Since 1991, Delta Financial Advisors, Inc. has managed client portfolios and financial objectives, providing suitable advice in helping people like you reach their goals. Visit us by clicking on ad.
Espinosa provides this year’s fireworks in Washington
Friday’s post-game fireworks were canceled due to extra innings, and rain might well wash out many of the Washington area’s July 4 pyrotechnics this year, but Danny Espinosa has been making the Nationals’ offense explode for the past few weeks.
It’s hard to say whether the Nats’ shortstop is the most productive No. 8 hitter in team history, but it’s safe to say not many players have put together a series, a week or even a month like the man who wears No. 8 for the Nats.
Espinosa burned the Reds for seven hits in 18 at-bats, with five home runs — including two grand slams — and 15 RBI. Three days after becoming the first National to homer from both sides of the plate in the same game, Espinosa became the first Nat to do it twice.
All this in just four games. What do you think most major leaguers would give to compile such stats in a whole week? But Espinosa’s week has been even better than that. In the past seven games, he’s hit .423 (11-for-26) with 28 total bases (a 1.076 slugging percentage), and driven in 17. Did we mention that he bats eighth in the order?
Oh, but it gets even better. Since June 6, Espinosa’s line is .341/.431/.768, with eight homers, six doubles and 27 RBI. At the start of that span, his average had dipped to .196. Now’s he’s hitting .241 – sixth on the team – and leads the Nationals in home runs with 18 – one ahead of reigning National League MVP Bryce Harper. He’s also one RBI ahead of Harper with 49 – just seven behind Daniel’s Murphy’s team-leading 56.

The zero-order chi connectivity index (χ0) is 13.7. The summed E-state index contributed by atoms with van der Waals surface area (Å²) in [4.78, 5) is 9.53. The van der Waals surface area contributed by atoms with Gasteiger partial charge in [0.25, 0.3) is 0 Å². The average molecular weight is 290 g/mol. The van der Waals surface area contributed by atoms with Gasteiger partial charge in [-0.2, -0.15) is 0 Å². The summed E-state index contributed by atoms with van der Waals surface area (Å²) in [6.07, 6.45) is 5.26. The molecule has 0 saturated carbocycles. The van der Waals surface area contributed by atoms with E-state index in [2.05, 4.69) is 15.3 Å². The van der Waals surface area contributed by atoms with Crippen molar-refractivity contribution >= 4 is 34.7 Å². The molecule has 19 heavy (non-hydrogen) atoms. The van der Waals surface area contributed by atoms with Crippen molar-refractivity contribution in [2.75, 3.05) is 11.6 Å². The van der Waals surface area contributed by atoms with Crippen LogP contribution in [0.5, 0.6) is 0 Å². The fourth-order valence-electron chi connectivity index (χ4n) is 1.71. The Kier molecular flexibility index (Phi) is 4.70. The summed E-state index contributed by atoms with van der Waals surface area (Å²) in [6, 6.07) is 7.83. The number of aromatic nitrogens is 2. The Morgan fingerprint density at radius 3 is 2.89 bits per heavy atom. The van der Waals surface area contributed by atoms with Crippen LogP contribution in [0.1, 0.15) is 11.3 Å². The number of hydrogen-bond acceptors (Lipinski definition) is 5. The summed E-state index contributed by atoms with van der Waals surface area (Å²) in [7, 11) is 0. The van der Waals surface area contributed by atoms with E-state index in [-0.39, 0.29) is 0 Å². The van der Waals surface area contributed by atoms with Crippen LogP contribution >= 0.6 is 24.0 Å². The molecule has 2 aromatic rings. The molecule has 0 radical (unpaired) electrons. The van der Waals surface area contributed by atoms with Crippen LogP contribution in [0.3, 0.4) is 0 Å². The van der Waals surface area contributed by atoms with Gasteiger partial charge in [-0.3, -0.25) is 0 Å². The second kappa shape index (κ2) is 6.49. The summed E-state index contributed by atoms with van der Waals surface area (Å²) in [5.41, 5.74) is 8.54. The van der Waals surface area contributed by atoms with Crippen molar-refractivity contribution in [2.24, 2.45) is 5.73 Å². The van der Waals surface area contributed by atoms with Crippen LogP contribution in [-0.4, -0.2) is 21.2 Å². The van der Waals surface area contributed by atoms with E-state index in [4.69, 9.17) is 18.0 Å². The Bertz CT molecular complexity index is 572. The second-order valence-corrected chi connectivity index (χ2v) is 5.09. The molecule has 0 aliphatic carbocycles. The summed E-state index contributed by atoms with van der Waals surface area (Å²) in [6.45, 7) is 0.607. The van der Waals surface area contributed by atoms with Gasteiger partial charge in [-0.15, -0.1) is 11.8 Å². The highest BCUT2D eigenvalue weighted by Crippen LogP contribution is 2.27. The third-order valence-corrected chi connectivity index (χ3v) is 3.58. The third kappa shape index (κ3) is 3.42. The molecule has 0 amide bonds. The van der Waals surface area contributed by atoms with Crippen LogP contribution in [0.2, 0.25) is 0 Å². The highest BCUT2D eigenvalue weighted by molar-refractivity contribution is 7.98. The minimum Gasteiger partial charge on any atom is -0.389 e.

Not too shabby for a career .231/.306/.401 hitter. In fact, Espinosa needs just three homers to match his career high of 21 and 17 RBI to tie his career best 66. Both of those came in Espinosa’s first full season in the big leagues in 2011.
Espinosa came into the Nationals organization as a shortstop but was moved to second base in deference to veteran Ian Desmond. After his promising breakout year, he began struggling at the plate, and in 2013 he was sent to the minor leagues for 75 games to work out his issues.
He’s remained at second the past two seasons, but finally got a chance to play short regularly after Desmond left the team as a free agent. And for the first two months of this season, he’s been faced with speculation about whether he’ll be replaced by Trea Turner, the highly touted prospect the Nats traded for before the 2015 season.
But now that he’s found a stroke to match the Gold Glove-caliber defense he’s known for, Espinosa can feel secure, and Nats fans can feel thankful to watch such a productive player every day.